Online ISSN: 1099-176X Print
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Net Benefits of Recovery High Schools: Higher Cost but Increased Sobriety and Educational Attainment
David L. Weimer,1 D. Paul Moberg,2* Falon French,3 Emily E. Tanner-Smith,4 and Andrew J. Finch5
1Ph.D., Assistant Professor of Clinical
Health Policy and Management (in Psychiatry) New York State Psychiatric
Institute Department of Psychiatry, Columbia 1Ph.D., Edwin E. Witte Professor of
Political Economy, Department of Political Science & Robert M. La Follette
School of Public Affairs, University of Wisconsin-Madison, Madison, WI, USA
* Correspondence to: D. Paul Moberg, PhD, Population
Health Institute, University of Wisconsin-Madison, 610 Walnut St., Madison, WI
Tel.: +1 608 263 1304
Fax: +1 608 263 5243
Source of Funding: This work was supported by grant R01-DA029785 from the US National Institute on Drug Abuse. This project has also benefited from the Clinical and Translational Science Award (CTSA) program, through the NIH National Center for Advancing Translational Sciences (NCATS) grant UL1-TR000427. The content is solely the responsibility of the authors and does not necessarily represent the official views of the National Institute on Drug Abuse or the National Institutes of Health.
|Recovery high schools (RHS) provide a supportive environment for students subsequent to treatment for substance use disorders. This analysis estimates the incremental impacts of RHSs using data from a multi-site study that followed RHS students and a comparison group of students discharged into other high school settings. Two beneficial impacts of statistical and substantive importance were identified: increased probability of high school graduation and increased sobriety. Incremental benefits of RHSs were estimated by monetizing the increased probability of high school graduation and comparing it to incremental costs. Other impacts were also estimated and monetized. To take account of uncertainties in impacts and shadow prices, the analysis used Monte Carlo simulations to estimate distributions of net benefits. Mean net benefits ranged from $16.1 thousand to $51.9 thousand per participant; benefit-to-cost ratios ranged from 3.0 to 7.2. These findings suggest that RHSs are an efficient use of social resources.
Aims of the Study: The central question addressed is whether RHSs are economically efficient alternatives to other high school settings for students in recovery. The aim is to estimate the incremental cost-benefit of RHSs.
Methods: A quasi-experimental non-equivalent pretest-posttest comparison group design was used. We compared substance use and educational outcomes for adolescents who had received specialty SUD treatment; 143 who enrolled in an RHS were compared to 117 who enrolled in a non-RHS school. Groups were balanced by use of a propensity score to drop students who were not similar to those in the other group. The propensity score was also used as a covariate in multiple regression to estimate cost and outcome parameters and standard errors. To take account of uncertainties in impacts and shadow prices, we used Monte Carlo simulations to estimate the distribution of incremental benefits of RHS relative to non-RHS schooling.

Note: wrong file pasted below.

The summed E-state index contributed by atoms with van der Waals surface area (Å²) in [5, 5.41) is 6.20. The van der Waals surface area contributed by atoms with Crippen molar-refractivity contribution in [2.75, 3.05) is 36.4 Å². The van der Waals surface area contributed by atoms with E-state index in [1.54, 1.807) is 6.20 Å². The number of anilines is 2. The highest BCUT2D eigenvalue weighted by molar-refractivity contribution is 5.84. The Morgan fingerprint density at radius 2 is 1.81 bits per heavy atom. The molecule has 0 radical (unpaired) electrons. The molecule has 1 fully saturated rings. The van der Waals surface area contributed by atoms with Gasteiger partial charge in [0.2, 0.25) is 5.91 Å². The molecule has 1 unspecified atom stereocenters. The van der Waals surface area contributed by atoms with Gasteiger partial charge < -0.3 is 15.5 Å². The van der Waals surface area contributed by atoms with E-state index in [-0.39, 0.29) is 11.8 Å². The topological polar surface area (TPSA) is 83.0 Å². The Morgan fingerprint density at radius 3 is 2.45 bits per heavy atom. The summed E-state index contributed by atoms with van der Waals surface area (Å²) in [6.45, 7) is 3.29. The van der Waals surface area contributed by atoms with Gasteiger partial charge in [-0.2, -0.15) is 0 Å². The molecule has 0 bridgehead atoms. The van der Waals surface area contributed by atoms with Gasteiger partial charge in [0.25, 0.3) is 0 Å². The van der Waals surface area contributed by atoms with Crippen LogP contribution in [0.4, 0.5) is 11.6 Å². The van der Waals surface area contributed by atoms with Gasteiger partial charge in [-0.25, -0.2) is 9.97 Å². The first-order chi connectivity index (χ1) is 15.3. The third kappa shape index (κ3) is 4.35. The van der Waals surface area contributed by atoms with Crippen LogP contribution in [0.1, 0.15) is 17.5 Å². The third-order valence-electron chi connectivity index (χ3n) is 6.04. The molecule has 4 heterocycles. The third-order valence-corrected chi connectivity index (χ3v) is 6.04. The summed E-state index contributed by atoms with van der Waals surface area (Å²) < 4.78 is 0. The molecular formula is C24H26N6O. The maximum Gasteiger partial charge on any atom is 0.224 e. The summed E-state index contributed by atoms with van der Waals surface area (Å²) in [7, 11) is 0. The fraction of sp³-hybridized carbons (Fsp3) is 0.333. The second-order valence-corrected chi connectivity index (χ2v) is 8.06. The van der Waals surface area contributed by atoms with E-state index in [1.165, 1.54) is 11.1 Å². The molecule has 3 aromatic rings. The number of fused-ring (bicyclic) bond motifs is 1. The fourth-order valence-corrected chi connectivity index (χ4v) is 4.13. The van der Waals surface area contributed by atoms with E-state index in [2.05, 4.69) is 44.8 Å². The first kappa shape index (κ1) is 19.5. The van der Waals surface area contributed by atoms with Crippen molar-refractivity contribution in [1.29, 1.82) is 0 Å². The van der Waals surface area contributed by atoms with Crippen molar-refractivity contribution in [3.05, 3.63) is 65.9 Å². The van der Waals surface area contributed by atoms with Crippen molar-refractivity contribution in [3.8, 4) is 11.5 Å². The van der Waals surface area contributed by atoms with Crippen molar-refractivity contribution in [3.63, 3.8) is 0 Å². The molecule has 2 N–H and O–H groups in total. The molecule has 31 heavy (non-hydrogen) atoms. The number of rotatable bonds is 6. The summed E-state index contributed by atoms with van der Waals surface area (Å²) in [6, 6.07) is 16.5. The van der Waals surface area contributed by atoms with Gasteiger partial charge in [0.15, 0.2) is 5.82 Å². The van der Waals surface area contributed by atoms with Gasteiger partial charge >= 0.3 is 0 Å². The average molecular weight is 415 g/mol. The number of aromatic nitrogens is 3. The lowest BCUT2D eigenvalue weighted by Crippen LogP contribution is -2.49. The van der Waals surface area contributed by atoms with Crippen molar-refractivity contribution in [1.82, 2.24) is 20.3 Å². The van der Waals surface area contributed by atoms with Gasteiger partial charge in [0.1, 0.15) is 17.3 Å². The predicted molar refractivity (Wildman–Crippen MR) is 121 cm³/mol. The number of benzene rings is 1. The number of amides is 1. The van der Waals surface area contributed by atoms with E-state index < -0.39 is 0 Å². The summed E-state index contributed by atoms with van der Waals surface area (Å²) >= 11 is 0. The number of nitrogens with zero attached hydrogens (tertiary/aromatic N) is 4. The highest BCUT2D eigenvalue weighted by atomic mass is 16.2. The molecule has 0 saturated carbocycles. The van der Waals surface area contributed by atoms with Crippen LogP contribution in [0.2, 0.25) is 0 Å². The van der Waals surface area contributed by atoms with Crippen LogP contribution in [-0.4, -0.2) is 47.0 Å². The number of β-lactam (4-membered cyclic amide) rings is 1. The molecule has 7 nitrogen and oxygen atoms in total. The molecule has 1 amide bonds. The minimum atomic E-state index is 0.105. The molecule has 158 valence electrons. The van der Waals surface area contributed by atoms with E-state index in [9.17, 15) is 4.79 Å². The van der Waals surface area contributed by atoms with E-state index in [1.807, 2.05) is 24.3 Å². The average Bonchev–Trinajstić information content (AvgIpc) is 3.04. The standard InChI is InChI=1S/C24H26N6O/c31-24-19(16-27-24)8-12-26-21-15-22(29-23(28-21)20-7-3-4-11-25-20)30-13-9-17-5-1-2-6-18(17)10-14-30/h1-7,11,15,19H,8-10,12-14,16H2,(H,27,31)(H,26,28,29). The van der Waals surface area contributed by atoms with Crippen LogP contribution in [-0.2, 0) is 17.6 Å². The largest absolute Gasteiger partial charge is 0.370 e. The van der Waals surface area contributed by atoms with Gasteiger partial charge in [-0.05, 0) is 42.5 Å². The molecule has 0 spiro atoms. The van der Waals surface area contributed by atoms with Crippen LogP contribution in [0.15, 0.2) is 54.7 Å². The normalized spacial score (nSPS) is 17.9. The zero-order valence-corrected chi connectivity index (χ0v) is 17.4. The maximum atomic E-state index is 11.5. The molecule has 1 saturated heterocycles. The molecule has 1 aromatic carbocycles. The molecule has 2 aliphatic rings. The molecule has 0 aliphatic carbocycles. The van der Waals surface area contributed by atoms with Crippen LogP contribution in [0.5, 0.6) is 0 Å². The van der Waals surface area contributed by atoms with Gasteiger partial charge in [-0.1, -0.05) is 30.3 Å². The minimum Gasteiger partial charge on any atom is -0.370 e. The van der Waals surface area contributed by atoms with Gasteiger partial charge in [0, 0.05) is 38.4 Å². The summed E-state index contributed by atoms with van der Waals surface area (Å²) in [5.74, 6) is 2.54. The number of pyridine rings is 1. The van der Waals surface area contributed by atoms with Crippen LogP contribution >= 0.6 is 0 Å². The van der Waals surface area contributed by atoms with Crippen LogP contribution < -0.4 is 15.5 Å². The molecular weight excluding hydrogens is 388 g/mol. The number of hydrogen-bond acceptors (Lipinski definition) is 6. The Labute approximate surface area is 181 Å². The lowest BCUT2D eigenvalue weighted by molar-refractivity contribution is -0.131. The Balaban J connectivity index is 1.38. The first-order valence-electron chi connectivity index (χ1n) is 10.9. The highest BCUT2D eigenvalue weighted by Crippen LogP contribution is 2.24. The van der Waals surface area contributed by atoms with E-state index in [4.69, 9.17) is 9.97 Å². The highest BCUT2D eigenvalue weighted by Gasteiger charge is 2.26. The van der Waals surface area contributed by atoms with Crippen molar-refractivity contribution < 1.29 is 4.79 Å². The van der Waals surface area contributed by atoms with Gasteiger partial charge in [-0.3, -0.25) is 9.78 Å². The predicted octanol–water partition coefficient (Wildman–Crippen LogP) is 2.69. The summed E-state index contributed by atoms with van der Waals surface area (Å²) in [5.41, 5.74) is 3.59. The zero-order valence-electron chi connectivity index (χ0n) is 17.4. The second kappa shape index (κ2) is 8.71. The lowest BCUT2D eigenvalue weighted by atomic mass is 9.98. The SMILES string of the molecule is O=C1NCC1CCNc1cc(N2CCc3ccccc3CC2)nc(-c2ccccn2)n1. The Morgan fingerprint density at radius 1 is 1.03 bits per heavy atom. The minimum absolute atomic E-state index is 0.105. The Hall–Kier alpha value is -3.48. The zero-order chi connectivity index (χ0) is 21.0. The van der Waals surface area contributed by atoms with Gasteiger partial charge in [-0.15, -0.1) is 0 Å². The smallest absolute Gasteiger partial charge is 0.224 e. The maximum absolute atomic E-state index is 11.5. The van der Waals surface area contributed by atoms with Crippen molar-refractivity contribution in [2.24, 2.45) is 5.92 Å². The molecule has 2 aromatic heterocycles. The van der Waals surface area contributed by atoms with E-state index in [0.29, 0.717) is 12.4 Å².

Results: Two beneficial impacts of statistical and substantive importance were identified: increased probability of high school graduation and increased sobriety. RHS students had significantly (p <.05) less substance use during the study period -- at 12-month follow-up, 55% of RHS and 26% of comparison students reported 3 month abstinence from alcohol and drugs. Urinalysis confirmed abstinence from THC (cannabis) for 68% of RHS versus 37% of comparison students. RHS students' high school graduation rates were 21 to 25 percentage points higher than comparison students. Adopting a societal perspective, incremental benefits of RHSs were estimated by monetizing the increased probability of high school graduation and comparing it to incremental costs. Mean net benefits ranged from $16.1 thousand to $51.9 thousand per participant; benefit-to-cost ratios ranged from 3.0 to 7.2.
Discussion: Monetizing the benefits and the incremental costs of RHS relative to conventional schooling show substantial positive net benefits from RHS participation. Two factors lend credibility to the results. First, the RHS improvement in substance use indicates a mechanism through which the increased probability of high school graduation can plausibly occur. Second, the estimated increases in the probability of high school graduation were large and statistically significant. As the productivity gains from high school graduation are also large, the dominant benefit category is very plausible. \underlineLimitations include the non-randomized design; selection bias into the study conditions not fully controlled by the propensity scores; generalizability only to young people with treated behavioral health disorders; lack of estimates for direct monetization of reduced substance use among adolescents; possible attenuation of the value of education among individuals with behavioral health issues; and uncertainty in calculation of school costs.
Implications for Behavioral Health Policies: This research provides evidence that the recovery high school model provides cost beneficial support for high school students after primary SUD treatment. The students who enroll in RHSs typically have co-occurring mental health and substance use disorders, adding complexity to their continuing care. Funding policies recognizing the multiple systems of care (behavioral health, education, child and family services, juvenile justice) responsible for these young people are called for.
Received 1 May 2019; accepted 3 September 2019
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